The Google Doodle designed by Ryan Shea, a seventh grader in Lakewood, Colo.

(Photo: Courtesy of Google)
Ryan Shea loves graphic design. He’s a seventh grader at Creighton Middle School in Lakewood, and there’s a chance one of his designs will be seen by millions – maybe hundreds of millions – of people.

Shea is the Colorado winner of a national contest for kids to design a Google Doodle, the illustration the search engine puts up on holidays or famous people’s birthdays, for example.

Shea’s design is a take on the solar system. He says it was inspired by an astronomy class at school, but it’s also symbolic.

“The theme this year was, if I could invent one thing to make the world a better place dot dot dot. So, the theme of the doodle is called the Universal Nexus. The rockets are exploring to make new connections between things," Shea says.

"And the entire Doodle was based on the premise that it’s better to be connected to the universe around us, and everyone should be connected.”

He says not everyone has the same opportunity to make connections – especially online. “A lot of the population of the world in 3rd world countries as well as developing nations they don’t have the opportunity to do these things as much as people in the United States," he says. "So I find that it’s a connection that needs to be made.”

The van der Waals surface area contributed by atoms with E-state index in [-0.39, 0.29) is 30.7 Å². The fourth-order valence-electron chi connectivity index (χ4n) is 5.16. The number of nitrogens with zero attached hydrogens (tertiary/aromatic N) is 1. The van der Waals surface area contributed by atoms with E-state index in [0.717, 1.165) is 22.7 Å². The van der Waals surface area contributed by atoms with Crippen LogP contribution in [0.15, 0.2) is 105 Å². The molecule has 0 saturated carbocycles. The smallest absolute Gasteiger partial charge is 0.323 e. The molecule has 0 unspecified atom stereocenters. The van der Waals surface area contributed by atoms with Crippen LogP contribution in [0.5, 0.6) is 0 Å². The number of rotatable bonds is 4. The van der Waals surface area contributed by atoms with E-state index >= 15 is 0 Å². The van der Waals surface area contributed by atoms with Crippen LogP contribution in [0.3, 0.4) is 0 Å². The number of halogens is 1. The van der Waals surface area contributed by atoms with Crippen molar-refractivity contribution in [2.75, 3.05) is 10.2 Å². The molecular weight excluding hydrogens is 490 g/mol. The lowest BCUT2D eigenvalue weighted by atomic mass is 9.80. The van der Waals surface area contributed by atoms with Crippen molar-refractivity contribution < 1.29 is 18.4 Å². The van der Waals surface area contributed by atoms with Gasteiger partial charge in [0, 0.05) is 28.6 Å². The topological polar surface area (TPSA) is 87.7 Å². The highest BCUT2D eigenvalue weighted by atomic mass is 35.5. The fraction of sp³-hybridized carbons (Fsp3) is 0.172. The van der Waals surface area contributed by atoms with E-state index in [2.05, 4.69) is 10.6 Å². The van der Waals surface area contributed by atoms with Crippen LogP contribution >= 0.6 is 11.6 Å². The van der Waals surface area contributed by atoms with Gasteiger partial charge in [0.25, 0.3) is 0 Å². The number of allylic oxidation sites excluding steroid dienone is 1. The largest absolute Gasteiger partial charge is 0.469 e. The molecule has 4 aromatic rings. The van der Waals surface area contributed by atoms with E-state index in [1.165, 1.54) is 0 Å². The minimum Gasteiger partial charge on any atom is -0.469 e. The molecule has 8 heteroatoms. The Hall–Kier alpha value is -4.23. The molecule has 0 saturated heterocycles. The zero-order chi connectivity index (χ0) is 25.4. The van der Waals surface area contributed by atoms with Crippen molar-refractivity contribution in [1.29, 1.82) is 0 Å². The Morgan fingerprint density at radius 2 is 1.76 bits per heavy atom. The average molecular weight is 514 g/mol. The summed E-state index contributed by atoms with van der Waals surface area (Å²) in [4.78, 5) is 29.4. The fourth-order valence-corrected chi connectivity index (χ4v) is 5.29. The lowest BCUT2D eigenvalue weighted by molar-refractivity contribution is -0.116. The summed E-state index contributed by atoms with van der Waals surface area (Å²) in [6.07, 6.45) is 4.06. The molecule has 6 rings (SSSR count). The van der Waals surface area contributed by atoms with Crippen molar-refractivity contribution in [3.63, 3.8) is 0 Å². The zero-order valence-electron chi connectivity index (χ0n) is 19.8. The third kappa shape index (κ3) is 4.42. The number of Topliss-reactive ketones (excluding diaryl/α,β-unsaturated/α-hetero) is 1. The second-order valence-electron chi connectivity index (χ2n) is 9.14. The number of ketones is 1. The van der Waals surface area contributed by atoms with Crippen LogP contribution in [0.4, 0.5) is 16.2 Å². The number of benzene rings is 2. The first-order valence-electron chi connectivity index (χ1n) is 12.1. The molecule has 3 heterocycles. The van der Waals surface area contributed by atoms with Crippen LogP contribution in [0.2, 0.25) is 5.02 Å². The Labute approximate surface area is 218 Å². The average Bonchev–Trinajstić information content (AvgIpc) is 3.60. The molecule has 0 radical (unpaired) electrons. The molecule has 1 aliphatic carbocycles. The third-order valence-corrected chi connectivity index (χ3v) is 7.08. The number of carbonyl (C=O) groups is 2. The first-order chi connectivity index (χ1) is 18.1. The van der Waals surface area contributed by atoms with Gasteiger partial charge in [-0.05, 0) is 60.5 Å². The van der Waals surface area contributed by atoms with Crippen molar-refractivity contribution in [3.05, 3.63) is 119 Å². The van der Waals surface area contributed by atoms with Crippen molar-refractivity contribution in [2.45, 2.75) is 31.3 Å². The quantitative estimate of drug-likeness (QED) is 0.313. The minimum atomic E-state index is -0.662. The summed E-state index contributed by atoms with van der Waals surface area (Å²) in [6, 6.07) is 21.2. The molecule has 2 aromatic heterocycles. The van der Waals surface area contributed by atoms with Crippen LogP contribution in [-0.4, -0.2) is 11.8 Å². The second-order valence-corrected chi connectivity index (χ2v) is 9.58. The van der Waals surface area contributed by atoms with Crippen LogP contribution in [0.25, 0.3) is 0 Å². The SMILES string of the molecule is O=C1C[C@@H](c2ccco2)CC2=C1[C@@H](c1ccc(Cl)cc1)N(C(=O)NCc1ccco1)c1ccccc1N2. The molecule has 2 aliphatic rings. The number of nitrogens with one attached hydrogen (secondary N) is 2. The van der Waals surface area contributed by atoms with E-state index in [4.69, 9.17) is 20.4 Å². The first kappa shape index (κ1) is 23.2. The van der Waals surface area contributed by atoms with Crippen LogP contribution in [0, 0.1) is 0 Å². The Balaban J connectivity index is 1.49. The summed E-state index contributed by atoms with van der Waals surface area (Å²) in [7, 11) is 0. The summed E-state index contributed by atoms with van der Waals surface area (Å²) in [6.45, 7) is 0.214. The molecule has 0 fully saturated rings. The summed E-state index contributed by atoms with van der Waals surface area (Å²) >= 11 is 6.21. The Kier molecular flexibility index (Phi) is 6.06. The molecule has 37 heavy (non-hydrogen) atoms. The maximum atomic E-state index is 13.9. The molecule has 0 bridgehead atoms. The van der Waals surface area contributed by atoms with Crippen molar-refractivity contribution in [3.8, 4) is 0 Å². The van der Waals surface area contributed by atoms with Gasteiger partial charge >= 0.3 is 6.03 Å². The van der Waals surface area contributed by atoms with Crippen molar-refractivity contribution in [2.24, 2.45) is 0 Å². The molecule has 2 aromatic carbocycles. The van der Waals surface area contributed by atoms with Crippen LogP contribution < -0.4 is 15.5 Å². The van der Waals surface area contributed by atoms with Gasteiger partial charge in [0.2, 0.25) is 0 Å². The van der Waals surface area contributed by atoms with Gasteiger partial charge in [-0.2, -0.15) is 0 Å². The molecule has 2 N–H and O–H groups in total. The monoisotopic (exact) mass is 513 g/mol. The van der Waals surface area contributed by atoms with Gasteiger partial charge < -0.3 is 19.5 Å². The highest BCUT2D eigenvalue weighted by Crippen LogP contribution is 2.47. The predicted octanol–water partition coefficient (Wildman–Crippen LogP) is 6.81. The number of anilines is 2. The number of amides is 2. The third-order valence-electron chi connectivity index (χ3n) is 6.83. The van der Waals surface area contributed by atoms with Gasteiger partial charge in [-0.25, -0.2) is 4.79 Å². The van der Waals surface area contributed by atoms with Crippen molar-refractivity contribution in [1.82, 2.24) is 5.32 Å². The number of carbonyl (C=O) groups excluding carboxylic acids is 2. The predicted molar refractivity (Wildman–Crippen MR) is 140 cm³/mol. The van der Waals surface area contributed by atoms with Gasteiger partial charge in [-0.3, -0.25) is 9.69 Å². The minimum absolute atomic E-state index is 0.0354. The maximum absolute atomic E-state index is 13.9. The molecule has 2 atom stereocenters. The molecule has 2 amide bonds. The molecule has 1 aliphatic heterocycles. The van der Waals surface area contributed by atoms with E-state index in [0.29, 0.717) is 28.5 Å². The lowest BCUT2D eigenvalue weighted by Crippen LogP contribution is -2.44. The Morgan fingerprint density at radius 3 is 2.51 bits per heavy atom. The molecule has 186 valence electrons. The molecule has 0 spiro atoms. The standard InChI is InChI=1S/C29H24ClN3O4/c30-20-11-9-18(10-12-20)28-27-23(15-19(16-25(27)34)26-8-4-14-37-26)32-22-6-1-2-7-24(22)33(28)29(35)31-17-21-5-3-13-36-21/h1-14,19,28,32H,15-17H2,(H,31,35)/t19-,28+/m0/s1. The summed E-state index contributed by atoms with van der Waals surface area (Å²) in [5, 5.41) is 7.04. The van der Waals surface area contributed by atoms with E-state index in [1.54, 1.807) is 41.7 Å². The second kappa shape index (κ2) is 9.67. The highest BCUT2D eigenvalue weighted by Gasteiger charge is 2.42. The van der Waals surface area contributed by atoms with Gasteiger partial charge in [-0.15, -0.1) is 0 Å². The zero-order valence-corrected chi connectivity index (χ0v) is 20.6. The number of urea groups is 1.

Shea learned about the contest in his art class, where he made the first version of it with graphite and colored pencils. Then he created a new version in Adobe Photoshop, which he says he's largely taught himself to use. 

For winning, Shea and the other 49 state winners will head to Google’s headquarters in California, where he’ll meet some of his design idols. He plans to ask them for advice.

“The main question I want to ask is, what is the best use of time that you can do," he says. "Because I have a lot of free time and I’d like to put that to good use for future careers, if I want to become an artist at Google, which I’d certainly love to, then I want to know the best way to grow my experience and have the best chance to go farther.”

If he goes farther in the competition, and wins overall, Shea gets $30,000 to put towards college, and his school gets $50,000 for technology. Google will determine who wins partly based on votes from the public. Voting ends Friday, May 9.